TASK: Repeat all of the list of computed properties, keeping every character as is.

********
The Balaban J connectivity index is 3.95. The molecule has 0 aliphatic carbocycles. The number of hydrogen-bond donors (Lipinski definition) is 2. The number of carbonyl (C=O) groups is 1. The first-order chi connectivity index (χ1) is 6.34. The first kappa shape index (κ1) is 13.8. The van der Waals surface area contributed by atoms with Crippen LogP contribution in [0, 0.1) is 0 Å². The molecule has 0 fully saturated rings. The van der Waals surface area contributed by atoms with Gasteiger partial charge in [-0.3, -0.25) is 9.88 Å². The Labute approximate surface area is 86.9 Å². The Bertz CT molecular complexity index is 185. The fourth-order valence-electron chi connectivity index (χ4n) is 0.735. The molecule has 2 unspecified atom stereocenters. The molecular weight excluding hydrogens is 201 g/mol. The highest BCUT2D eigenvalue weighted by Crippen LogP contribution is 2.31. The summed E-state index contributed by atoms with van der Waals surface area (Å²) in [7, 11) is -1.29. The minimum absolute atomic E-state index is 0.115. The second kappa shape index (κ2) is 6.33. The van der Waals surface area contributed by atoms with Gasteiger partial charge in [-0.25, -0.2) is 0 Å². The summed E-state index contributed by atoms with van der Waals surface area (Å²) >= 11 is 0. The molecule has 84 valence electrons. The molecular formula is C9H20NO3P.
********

The Balaban J connectivity index is 3.95. The molecule has 0 aliphatic carbocycles. The number of hydrogen-bond donors (Lipinski definition) is 2. The number of carbonyl (C=O) groups is 1. The first-order chi connectivity index (χ1) is 6.34. The first kappa shape index (κ1) is 13.8. The van der Waals surface area contributed by atoms with Crippen LogP contribution in [0, 0.1) is 0 Å². The molecule has 0 fully saturated rings. The van der Waals surface area contributed by atoms with Gasteiger partial charge in [-0.3, -0.25) is 9.88 Å². The Labute approximate surface area is 86.9 Å². The Bertz CT molecular complexity index is 185. The fourth-order valence-electron chi connectivity index (χ4n) is 0.735. The molecule has 2 unspecified atom stereocenters. The molecular weight excluding hydrogens is 201 g/mol. The highest BCUT2D eigenvalue weighted by Crippen LogP contribution is 2.31. The summed E-state index contributed by atoms with van der Waals surface area (Å²) in [7, 11) is -1.29. The minimum absolute atomic E-state index is 0.115. The second kappa shape index (κ2) is 6.33. The van der Waals surface area contributed by atoms with Gasteiger partial charge in [-0.25, -0.2) is 0 Å². The summed E-state index contributed by atoms with van der Waals surface area (Å²) >= 11 is 0. The molecule has 84 valence electrons. The molecular formula is C9H20NO3P.